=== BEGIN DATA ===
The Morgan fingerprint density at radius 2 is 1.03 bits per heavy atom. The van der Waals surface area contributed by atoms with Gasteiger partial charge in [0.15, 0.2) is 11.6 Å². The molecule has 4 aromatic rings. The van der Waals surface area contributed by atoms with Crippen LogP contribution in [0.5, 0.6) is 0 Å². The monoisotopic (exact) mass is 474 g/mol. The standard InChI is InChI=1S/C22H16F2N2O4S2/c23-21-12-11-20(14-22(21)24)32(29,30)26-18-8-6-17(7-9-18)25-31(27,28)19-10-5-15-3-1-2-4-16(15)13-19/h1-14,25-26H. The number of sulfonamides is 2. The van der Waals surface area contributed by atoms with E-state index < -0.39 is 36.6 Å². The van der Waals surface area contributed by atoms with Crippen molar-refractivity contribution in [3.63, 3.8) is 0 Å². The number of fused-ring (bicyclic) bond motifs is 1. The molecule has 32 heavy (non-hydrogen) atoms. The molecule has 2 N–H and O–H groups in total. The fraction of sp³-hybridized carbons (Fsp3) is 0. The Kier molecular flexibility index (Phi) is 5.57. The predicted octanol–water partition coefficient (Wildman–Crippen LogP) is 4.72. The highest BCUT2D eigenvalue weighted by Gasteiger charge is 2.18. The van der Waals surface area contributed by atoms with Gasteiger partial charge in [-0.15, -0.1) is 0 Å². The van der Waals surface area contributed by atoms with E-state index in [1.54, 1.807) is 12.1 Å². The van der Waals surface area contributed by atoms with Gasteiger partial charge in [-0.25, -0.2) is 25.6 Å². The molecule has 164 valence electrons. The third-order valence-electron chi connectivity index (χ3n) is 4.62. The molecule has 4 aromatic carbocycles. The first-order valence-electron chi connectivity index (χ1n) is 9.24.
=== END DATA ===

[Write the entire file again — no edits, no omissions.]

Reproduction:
The Morgan fingerprint density at radius 2 is 1.03 bits per heavy atom. The van der Waals surface area contributed by atoms with Gasteiger partial charge in [0.15, 0.2) is 11.6 Å². The molecule has 4 aromatic rings. The van der Waals surface area contributed by atoms with Crippen LogP contribution in [0.5, 0.6) is 0 Å². The monoisotopic (exact) mass is 474 g/mol. The standard InChI is InChI=1S/C22H16F2N2O4S2/c23-21-12-11-20(14-22(21)24)32(29,30)26-18-8-6-17(7-9-18)25-31(27,28)19-10-5-15-3-1-2-4-16(15)13-19/h1-14,25-26H. The number of sulfonamides is 2. The van der Waals surface area contributed by atoms with E-state index < -0.39 is 36.6 Å². The van der Waals surface area contributed by atoms with Crippen molar-refractivity contribution in [3.63, 3.8) is 0 Å². The number of fused-ring (bicyclic) bond motifs is 1. The molecule has 32 heavy (non-hydrogen) atoms. The molecule has 2 N–H and O–H groups in total. The fraction of sp³-hybridized carbons (Fsp3) is 0. The Kier molecular flexibility index (Phi) is 5.57. The predicted octanol–water partition coefficient (Wildman–Crippen LogP) is 4.72. The highest BCUT2D eigenvalue weighted by Gasteiger charge is 2.18. The van der Waals surface area contributed by atoms with Gasteiger partial charge in [-0.15, -0.1) is 0 Å². The van der Waals surface area contributed by atoms with E-state index in [1.54, 1.807) is 12.1 Å². The van der Waals surface area contributed by atoms with Gasteiger partial charge in [-0.25, -0.2) is 25.6 Å². The molecule has 164 valence electrons. The third-order valence-electron chi connectivity index (χ3n) is 4.62. The molecule has 4 aromatic carbocycles. The first-order valence-electron chi connectivity index (χ1n) is 9.24.